Friday, March 04, 2011

My next million dollar idea: Continental Golf

A few weeks ago I posted a few random items from my fictional bucket list. Some of those things I've already done. Some I'm still working on.

One in particular, I'm completing today.

I had this idea of creating a sport, in part, to gain a small measure of immortality (perhaps due to an aforementioned existential dilemma) . Consider James Naismith, who invented basketball while working in New England. Sure, you'll hear KU fans say he invented basketball at KU, but I think it's pretty well established how delusional KU fans are.

Anyway, to back to the story, the working name for my new sport is Continental Golf. Let me esplain...

You see, there's a sport played all over the country called golf. Essentially, you hit a small ball with a long club in an effort to make it land in a hole some distance away. Score is kept by tallying the number of hits — or strokes — it takes a player get the ball into the hole. The goal being to get as low a score as possible over the course of 18 holes.

My adaptation of this is similar, except that instead of 90 to 500 yards separating the start and finish of a hole, it could be 100 to 600 miles or more.

You see, I envision each hole taking the length of an entire state. One would tee off, for example, in Leavenworth, Kan., and play west to finish by putting into a hole near Horace, Kan.

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So you would end your first hole, then continue into Colorado, teeing off in, say, Cheyenne Wells, and finishing in, maybe, Dove Creek. You would continue, so on and so forth, until you had played the entire course, which obviously would be composed of up to 18 different states.

Obviously, this is a more extreme version of traditional golf. But hey, I enjoy the challenge.

As with conventional golf, we'd have to establish a "par" for each hole, and I'm thinking we might rely on the sport's pioneering players to help with this. We might find it necessary to count every 10 hits as a stoke, and then use a decimal system for scoring. Kansas, for example, might have a par of 440.0 which would be roughly 4,400 in conventional golf strokes (if you're a big hitter).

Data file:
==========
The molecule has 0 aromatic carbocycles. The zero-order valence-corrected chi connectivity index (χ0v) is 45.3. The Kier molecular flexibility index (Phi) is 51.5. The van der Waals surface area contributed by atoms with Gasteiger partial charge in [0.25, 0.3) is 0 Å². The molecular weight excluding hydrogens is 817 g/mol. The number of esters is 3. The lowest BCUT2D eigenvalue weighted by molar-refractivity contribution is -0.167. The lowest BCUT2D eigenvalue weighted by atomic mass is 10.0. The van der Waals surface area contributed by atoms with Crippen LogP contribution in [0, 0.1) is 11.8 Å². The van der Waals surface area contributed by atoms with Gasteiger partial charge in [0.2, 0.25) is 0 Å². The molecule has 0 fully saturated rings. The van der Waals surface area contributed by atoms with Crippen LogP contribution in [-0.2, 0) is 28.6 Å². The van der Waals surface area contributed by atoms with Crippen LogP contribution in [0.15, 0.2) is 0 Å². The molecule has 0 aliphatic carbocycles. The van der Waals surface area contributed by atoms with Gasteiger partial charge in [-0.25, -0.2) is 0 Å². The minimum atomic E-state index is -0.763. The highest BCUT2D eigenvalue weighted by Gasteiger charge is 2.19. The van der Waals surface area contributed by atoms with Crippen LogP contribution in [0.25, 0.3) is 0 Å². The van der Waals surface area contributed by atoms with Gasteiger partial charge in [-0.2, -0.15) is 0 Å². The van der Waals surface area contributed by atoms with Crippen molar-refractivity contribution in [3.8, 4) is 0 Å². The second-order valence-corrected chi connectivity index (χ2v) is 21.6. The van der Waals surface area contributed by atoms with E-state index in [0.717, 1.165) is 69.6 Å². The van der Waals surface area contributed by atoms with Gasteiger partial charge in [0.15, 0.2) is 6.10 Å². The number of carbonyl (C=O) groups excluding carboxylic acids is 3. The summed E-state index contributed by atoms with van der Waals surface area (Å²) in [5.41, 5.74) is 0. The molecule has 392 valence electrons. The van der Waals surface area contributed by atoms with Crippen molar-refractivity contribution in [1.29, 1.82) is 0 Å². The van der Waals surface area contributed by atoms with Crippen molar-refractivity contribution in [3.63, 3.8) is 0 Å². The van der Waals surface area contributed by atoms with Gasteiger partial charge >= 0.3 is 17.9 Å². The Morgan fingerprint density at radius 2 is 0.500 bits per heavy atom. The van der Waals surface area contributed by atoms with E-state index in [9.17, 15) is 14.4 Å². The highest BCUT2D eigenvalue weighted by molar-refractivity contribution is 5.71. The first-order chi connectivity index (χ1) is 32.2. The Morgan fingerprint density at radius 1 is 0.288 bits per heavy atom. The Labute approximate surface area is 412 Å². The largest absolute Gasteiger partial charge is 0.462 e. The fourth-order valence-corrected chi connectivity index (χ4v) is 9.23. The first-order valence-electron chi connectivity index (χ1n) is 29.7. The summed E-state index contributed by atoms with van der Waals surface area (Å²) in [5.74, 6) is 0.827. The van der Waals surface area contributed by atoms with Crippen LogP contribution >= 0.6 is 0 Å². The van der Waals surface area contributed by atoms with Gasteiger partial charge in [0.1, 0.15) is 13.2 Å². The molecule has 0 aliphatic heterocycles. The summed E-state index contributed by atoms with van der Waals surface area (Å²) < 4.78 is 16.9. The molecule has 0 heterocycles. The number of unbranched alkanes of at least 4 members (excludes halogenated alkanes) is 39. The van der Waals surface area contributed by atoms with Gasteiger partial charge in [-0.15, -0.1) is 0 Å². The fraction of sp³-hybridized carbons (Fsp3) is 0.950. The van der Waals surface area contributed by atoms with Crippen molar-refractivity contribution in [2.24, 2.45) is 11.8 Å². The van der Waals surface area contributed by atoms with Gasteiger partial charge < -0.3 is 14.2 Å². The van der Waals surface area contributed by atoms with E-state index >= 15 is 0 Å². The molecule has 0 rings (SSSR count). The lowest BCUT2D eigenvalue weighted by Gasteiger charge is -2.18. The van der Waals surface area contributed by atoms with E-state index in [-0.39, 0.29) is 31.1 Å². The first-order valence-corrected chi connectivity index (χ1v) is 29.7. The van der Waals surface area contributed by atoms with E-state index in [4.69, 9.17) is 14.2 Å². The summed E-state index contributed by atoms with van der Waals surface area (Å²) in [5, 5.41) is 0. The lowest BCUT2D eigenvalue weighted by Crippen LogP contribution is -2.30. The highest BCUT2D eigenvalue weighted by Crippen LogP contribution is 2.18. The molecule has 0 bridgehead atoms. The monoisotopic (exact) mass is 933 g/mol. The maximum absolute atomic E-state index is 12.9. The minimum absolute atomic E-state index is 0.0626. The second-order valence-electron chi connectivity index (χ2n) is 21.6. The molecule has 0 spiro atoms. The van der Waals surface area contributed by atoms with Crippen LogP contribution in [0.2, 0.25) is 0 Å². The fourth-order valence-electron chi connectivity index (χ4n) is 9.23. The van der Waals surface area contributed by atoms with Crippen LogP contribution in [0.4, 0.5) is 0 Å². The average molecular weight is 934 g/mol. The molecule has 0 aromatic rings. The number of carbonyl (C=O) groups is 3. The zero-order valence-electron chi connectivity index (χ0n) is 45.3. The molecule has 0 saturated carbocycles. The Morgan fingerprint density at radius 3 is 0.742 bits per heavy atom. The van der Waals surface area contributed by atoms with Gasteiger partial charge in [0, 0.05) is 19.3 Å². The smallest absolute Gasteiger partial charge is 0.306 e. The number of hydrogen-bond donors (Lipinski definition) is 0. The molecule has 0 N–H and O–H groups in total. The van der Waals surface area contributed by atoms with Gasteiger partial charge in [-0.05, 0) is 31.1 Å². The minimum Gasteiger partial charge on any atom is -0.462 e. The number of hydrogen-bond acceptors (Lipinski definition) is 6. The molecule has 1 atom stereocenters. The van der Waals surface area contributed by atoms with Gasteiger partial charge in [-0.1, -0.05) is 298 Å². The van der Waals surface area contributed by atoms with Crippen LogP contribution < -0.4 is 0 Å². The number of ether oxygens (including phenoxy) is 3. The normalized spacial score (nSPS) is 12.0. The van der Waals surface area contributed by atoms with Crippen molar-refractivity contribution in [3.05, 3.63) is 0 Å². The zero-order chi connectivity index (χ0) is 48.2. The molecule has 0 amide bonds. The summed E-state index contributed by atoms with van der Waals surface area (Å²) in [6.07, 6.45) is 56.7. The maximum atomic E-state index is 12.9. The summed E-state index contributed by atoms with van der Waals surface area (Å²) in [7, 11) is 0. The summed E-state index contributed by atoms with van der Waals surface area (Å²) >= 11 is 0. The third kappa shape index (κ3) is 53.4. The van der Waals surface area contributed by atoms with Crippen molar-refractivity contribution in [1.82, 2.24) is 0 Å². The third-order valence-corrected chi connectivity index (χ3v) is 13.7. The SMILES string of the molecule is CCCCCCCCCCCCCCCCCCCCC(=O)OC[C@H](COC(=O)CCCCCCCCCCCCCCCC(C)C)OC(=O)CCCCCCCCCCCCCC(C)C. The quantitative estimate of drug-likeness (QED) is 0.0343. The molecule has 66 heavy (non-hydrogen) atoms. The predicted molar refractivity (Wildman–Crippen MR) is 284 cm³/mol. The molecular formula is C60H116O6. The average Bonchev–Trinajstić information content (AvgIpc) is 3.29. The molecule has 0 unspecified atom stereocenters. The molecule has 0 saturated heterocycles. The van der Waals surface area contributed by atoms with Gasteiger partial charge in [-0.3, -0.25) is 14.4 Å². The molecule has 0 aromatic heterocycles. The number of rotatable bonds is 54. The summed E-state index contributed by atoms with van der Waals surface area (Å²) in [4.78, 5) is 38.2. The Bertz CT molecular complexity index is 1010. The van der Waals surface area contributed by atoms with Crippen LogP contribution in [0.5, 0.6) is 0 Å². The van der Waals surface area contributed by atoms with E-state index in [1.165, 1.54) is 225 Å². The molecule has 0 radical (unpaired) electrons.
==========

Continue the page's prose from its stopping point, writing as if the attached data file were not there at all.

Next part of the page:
Colorado, though shorter, has a pretty big bunker in the form of the Rocky Mountains, so you'd need to account for that in the par rating. But you get the idea.

As for equipment, I see us using pretty much the same items as regular golf as far as balls, clubs, gloves etc. Although we should consider trading in the battery powered golf cart for a diesel powered Hummer. Or maybe a good quarter horse if you're a sport purist.

Now, the beauty of this sport is that while it may not be practical for your average Joe to take a few weeks off every year to go play a hole of Continental Golf, I'm thinking ahead to the digital spin off.

Imagine the appeal of taking my new game, putting it on an Xbox or even a Wii, juicing it up with some Google Earth mojo and launching an online Continental Golf league. You get to multiply the appeal of golf by the joy of travel and tourism, and I get to take a tasty little cut out of every purchase.

So, who wants to be in my first foursome. I'm thinking we tee off in late April?

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  1. You know, I'm kind of falling in love with this idea. It's the kind of thing which could catch on.

    A couple of things in no particular order:

    1. The holes would not have to be played in order.

    2. Penalties would have to be adjusted.

    3. Drinking is mandatory.

    4. A decent prize upon completion regardless of score.

    5. A traveling cup for the lowest score.

    6. Maybe a Base 1000 scoring system, i.e. a par three is 3000 conventional strokes.

    7. Cooperation with local golf courses for use of fairways and greens. For example, the end of the 18th would be the 18th hole at Pebble Beach.

    I must think think about this.


  2. The prize for completing: A date with LPGA golfer and model Anna Rawson.


  3. R.S.,

    Yep. This format lends itself nicely to a shotgun start.

    And I agree that drinking should be mandatory, as it is in conventional golf. In fact, rather than a drink cart, we might want to think about using a refrigerated beverage distributor's truck.

    Your comment about penalties reminds me of my days living in Atchison when my friends and I used to buy an egg carton full of used golf balls and try to drive them across the Missouri River.

  4. BTW, you use any of my ideas without attribution, bub, and I'm suing your ass.



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